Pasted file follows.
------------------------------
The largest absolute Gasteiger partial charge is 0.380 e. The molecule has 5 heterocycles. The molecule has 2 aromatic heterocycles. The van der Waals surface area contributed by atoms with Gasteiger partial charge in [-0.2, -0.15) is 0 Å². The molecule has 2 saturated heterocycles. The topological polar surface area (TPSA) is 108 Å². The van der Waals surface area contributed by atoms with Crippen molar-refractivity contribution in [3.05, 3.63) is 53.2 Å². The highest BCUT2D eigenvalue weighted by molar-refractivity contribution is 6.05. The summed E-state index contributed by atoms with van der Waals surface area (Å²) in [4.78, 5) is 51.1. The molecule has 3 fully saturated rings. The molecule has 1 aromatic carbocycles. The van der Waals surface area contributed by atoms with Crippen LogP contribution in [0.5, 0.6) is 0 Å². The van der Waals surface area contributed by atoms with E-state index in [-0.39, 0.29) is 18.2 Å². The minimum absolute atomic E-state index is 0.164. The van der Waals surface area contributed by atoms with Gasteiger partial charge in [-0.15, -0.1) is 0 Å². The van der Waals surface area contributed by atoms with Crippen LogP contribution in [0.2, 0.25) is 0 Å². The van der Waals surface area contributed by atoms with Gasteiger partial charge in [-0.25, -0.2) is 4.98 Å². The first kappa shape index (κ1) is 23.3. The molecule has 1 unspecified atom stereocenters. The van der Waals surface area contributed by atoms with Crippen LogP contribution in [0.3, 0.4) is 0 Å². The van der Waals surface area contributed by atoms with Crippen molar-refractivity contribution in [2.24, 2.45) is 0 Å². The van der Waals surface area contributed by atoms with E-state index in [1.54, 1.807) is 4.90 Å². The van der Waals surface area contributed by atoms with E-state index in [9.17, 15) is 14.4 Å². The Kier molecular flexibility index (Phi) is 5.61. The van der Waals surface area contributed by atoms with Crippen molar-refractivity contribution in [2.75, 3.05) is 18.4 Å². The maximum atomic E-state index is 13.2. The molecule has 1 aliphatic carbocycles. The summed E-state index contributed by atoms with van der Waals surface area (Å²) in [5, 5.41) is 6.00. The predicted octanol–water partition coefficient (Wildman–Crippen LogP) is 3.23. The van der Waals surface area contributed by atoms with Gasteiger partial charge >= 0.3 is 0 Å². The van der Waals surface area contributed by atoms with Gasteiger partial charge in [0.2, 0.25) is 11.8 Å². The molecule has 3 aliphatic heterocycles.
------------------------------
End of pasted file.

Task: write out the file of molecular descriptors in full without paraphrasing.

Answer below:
The largest absolute Gasteiger partial charge is 0.380 e. The molecule has 5 heterocycles. The molecule has 2 aromatic heterocycles. The van der Waals surface area contributed by atoms with Gasteiger partial charge in [-0.2, -0.15) is 0 Å². The molecule has 2 saturated heterocycles. The topological polar surface area (TPSA) is 108 Å². The van der Waals surface area contributed by atoms with Crippen molar-refractivity contribution in [3.05, 3.63) is 53.2 Å². The highest BCUT2D eigenvalue weighted by molar-refractivity contribution is 6.05. The summed E-state index contributed by atoms with van der Waals surface area (Å²) in [4.78, 5) is 51.1. The molecule has 3 fully saturated rings. The molecule has 1 aromatic carbocycles. The van der Waals surface area contributed by atoms with Crippen LogP contribution in [0.5, 0.6) is 0 Å². The van der Waals surface area contributed by atoms with E-state index in [-0.39, 0.29) is 18.2 Å². The minimum absolute atomic E-state index is 0.164. The van der Waals surface area contributed by atoms with Gasteiger partial charge in [-0.15, -0.1) is 0 Å². The van der Waals surface area contributed by atoms with Crippen LogP contribution in [0.2, 0.25) is 0 Å². The van der Waals surface area contributed by atoms with Gasteiger partial charge in [-0.25, -0.2) is 4.98 Å². The first kappa shape index (κ1) is 23.3. The molecule has 1 unspecified atom stereocenters. The van der Waals surface area contributed by atoms with Crippen LogP contribution in [0.3, 0.4) is 0 Å². The van der Waals surface area contributed by atoms with Crippen molar-refractivity contribution in [2.24, 2.45) is 0 Å². The van der Waals surface area contributed by atoms with E-state index in [1.54, 1.807) is 4.90 Å². The van der Waals surface area contributed by atoms with E-state index in [9.17, 15) is 14.4 Å². The Kier molecular flexibility index (Phi) is 5.61. The van der Waals surface area contributed by atoms with Crippen molar-refractivity contribution in [2.75, 3.05) is 18.4 Å². The maximum atomic E-state index is 13.2. The molecule has 1 aliphatic carbocycles. The summed E-state index contributed by atoms with van der Waals surface area (Å²) in [5, 5.41) is 6.00. The predicted octanol–water partition coefficient (Wildman–Crippen LogP) is 3.23. The van der Waals surface area contributed by atoms with Gasteiger partial charge >= 0.3 is 0 Å². The van der Waals surface area contributed by atoms with Gasteiger partial charge in [0.2, 0.25) is 11.8 Å². The molecule has 3 aliphatic heterocycles.